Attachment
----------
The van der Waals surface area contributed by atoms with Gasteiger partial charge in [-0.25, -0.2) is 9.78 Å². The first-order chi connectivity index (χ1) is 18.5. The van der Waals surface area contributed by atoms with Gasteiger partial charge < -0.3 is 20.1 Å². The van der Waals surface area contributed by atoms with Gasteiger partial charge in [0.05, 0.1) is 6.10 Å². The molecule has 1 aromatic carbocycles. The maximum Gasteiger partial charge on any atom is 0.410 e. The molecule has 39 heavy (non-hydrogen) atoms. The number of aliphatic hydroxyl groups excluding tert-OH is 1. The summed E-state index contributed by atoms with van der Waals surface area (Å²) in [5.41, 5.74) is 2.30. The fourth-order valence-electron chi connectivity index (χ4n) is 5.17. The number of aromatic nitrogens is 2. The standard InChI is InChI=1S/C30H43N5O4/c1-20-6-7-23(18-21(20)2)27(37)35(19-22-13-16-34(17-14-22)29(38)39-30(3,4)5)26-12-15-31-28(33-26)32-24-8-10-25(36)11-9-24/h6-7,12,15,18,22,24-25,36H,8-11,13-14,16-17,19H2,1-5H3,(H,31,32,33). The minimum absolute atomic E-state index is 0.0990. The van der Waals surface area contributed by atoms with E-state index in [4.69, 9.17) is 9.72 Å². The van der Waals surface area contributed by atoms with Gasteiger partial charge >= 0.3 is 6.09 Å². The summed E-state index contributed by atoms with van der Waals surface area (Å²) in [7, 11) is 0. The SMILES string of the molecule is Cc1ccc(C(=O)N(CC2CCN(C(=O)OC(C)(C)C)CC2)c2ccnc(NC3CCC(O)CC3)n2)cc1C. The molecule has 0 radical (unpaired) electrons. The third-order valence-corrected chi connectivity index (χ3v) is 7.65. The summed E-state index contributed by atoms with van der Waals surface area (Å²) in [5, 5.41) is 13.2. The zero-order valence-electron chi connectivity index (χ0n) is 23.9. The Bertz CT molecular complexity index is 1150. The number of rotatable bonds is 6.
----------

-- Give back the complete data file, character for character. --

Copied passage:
The van der Waals surface area contributed by atoms with Gasteiger partial charge in [-0.25, -0.2) is 9.78 Å². The first-order chi connectivity index (χ1) is 18.5. The van der Waals surface area contributed by atoms with Gasteiger partial charge < -0.3 is 20.1 Å². The van der Waals surface area contributed by atoms with Gasteiger partial charge in [0.05, 0.1) is 6.10 Å². The molecule has 1 aromatic carbocycles. The maximum Gasteiger partial charge on any atom is 0.410 e. The molecule has 39 heavy (non-hydrogen) atoms. The number of aliphatic hydroxyl groups excluding tert-OH is 1. The summed E-state index contributed by atoms with van der Waals surface area (Å²) in [5.41, 5.74) is 2.30. The fourth-order valence-electron chi connectivity index (χ4n) is 5.17. The number of aromatic nitrogens is 2. The standard InChI is InChI=1S/C30H43N5O4/c1-20-6-7-23(18-21(20)2)27(37)35(19-22-13-16-34(17-14-22)29(38)39-30(3,4)5)26-12-15-31-28(33-26)32-24-8-10-25(36)11-9-24/h6-7,12,15,18,22,24-25,36H,8-11,13-14,16-17,19H2,1-5H3,(H,31,32,33). The minimum absolute atomic E-state index is 0.0990. The van der Waals surface area contributed by atoms with E-state index in [4.69, 9.17) is 9.72 Å². The van der Waals surface area contributed by atoms with Gasteiger partial charge >= 0.3 is 6.09 Å². The summed E-state index contributed by atoms with van der Waals surface area (Å²) in [7, 11) is 0. The SMILES string of the molecule is Cc1ccc(C(=O)N(CC2CCN(C(=O)OC(C)(C)C)CC2)c2ccnc(NC3CCC(O)CC3)n2)cc1C. The molecule has 0 radical (unpaired) electrons. The third-order valence-corrected chi connectivity index (χ3v) is 7.65. The summed E-state index contributed by atoms with van der Waals surface area (Å²) in [5, 5.41) is 13.2. The zero-order valence-electron chi connectivity index (χ0n) is 23.9. The Bertz CT molecular complexity index is 1150. The number of rotatable bonds is 6.